I LOVE YOU. Those three little words you should say often to your one-and-only to express how you feel. But what if you’re just new to that particular person. Some people (especially men) find it less comfortable using words to express emotions. They’re not even sure that words alone convey how they feel.
In fact, non-verbal displays of affection are often a better way to show what’s inside. But do you think the travelers have a different way in showing it? They’ve met many people, they’ve been in different cultures, they’ve seen almost all. They must have developed some ‘skill’ to break any formality that takes over too often in saying those magic words.
I’ve asked several traveler friends to find out, and the answers were showing that no matter how far they’ve gone or been into, they will always be a human that misses his/her home and loves doing simple things like other humans do, especially in expressing how much they love/care. It’s quite obvious that all the men’s answers tend to be action-oriented, while the women tend to include the feelings & emotions.
Here’s on how travelers say ‘I love you’ without actually saying it:
1. Take him/her for an activity together
If you have some time, just join a partner on an activity, even when you’re not so into. If you have much time, go travel together.
My sweet Caroline, a German girl who has spent months traveling around Indonesia, says:
I’d take him traveling with me. My travel time is the most precious time to me and sharing it with somebody really means something. And only people I really love I want to be with 24 hours a day.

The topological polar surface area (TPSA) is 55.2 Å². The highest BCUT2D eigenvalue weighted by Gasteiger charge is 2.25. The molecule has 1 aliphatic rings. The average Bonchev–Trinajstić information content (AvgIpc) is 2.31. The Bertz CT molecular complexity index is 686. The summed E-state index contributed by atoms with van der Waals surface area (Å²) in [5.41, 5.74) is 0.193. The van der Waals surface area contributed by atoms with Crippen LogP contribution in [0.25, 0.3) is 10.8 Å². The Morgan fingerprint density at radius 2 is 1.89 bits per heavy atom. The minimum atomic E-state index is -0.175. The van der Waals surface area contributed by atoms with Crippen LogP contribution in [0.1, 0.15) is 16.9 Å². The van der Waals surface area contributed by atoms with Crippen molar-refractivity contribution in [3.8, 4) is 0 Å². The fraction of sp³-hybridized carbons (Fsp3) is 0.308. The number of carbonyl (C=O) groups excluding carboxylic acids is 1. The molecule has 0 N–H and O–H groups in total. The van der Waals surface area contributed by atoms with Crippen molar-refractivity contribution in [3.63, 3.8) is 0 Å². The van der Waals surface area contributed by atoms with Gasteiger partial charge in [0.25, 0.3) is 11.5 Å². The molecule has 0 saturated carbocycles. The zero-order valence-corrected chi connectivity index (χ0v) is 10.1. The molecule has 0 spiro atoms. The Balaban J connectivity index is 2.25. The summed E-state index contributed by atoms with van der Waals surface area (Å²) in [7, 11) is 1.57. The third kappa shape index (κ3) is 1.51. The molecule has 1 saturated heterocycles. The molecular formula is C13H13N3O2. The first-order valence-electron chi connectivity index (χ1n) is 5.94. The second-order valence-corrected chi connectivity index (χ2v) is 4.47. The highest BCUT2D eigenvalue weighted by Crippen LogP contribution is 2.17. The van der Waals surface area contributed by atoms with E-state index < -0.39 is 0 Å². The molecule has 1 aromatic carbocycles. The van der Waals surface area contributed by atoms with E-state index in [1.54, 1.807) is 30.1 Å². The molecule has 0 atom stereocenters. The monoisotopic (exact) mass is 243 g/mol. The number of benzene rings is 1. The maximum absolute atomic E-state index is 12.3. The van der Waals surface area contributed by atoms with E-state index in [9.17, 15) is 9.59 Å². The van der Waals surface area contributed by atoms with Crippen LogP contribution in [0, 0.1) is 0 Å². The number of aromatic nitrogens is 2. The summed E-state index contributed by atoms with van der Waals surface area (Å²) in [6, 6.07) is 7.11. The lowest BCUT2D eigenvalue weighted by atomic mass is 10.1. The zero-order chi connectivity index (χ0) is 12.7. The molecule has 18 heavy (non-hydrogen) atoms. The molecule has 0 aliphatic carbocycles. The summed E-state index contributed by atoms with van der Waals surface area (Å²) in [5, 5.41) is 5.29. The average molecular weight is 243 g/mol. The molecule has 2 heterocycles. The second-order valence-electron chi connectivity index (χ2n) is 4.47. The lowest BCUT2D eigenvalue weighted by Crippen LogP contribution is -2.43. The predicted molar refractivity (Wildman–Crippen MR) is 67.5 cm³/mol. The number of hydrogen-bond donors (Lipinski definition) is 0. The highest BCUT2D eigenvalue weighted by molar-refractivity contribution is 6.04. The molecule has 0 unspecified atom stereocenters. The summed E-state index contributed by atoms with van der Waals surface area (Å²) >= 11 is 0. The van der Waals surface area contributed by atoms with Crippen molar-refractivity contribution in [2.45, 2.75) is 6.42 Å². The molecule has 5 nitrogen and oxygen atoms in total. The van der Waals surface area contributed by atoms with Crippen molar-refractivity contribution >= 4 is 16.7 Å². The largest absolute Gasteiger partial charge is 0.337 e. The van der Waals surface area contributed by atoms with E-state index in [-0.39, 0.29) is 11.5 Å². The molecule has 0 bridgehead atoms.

2. Make eye contact and body language
Eyes are the window to the soul. Just a simple eye contact, and then you know. The rest is up to how smart you can read the sign of body language. Here’s what my Spanish friend, Eviña, thinks:
I guess it depends on the relationship. You meet the traveler of your life, the perfect man… and what do you do? Well, if I feel he is the one, I don’t need any words, because I think my eyes, my expression, and my behavior will be speaking by themselves. But when it comes to speak, when it comes to say those lovely but scary words, a big hug and a whisper will do the rest 🙂
3. Close personal distance
This includes holding hands and making cafuné (leave it to Brazilians to create a word that means loosely “caressing a dear person’s hair”). My friend, Gaia, tells me a thing about what most Brazilians do on this:
Brazilians are very musical. Music is always a nice way to say ‘I love you’ properly. So, going to a concert, enjoying a small show together holding hands, or even singing a tender song while making cafuné is something that happens in every Brazilian couple life. If flirting with a Brazilian on the road have in kind that music may be the ideal conversation starter. Dancing also helps.
But try do not get us wrong: Brazilians are very warm, smiling and easy to show affection, but that doesn’t always mean romantic interest.
4. The food is the mood